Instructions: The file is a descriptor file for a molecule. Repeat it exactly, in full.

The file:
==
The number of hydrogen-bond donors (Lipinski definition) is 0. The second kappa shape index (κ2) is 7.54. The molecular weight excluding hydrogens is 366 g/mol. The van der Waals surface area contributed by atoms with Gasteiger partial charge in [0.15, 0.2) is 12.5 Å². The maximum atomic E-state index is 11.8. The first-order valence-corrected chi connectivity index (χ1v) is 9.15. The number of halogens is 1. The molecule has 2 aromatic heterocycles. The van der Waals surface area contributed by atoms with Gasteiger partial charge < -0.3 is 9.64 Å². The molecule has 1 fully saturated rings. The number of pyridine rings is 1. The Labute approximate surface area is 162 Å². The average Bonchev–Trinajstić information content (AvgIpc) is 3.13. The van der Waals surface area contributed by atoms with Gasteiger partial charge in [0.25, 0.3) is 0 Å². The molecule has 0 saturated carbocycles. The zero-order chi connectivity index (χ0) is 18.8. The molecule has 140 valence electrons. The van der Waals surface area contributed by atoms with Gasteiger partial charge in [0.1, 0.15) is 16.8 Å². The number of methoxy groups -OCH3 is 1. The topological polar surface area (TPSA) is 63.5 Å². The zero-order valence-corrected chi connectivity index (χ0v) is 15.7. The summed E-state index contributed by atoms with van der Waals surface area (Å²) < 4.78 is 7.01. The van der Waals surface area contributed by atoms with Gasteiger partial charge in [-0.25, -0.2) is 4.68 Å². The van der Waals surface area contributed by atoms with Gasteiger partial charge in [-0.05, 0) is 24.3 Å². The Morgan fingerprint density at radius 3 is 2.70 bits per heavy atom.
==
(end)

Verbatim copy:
The number of hydrogen-bond donors (Lipinski definition) is 0. The second kappa shape index (κ2) is 7.54. The molecular weight excluding hydrogens is 366 g/mol. The van der Waals surface area contributed by atoms with Gasteiger partial charge in [0.15, 0.2) is 12.5 Å². The maximum atomic E-state index is 11.8. The first-order valence-corrected chi connectivity index (χ1v) is 9.15. The number of halogens is 1. The molecule has 2 aromatic heterocycles. The van der Waals surface area contributed by atoms with Gasteiger partial charge < -0.3 is 9.64 Å². The molecule has 1 fully saturated rings. The number of pyridine rings is 1. The Labute approximate surface area is 162 Å². The average Bonchev–Trinajstić information content (AvgIpc) is 3.13. The van der Waals surface area contributed by atoms with Gasteiger partial charge in [0.25, 0.3) is 0 Å². The molecule has 0 saturated carbocycles. The zero-order chi connectivity index (χ0) is 18.8. The molecule has 140 valence electrons. The van der Waals surface area contributed by atoms with Gasteiger partial charge in [0.1, 0.15) is 16.8 Å². The number of methoxy groups -OCH3 is 1. The topological polar surface area (TPSA) is 63.5 Å². The zero-order valence-corrected chi connectivity index (χ0v) is 15.7. The summed E-state index contributed by atoms with van der Waals surface area (Å²) < 4.78 is 7.01. The van der Waals surface area contributed by atoms with Gasteiger partial charge in [-0.25, -0.2) is 4.68 Å². The van der Waals surface area contributed by atoms with Gasteiger partial charge in [-0.05, 0) is 24.3 Å². The Morgan fingerprint density at radius 3 is 2.70 bits per heavy atom.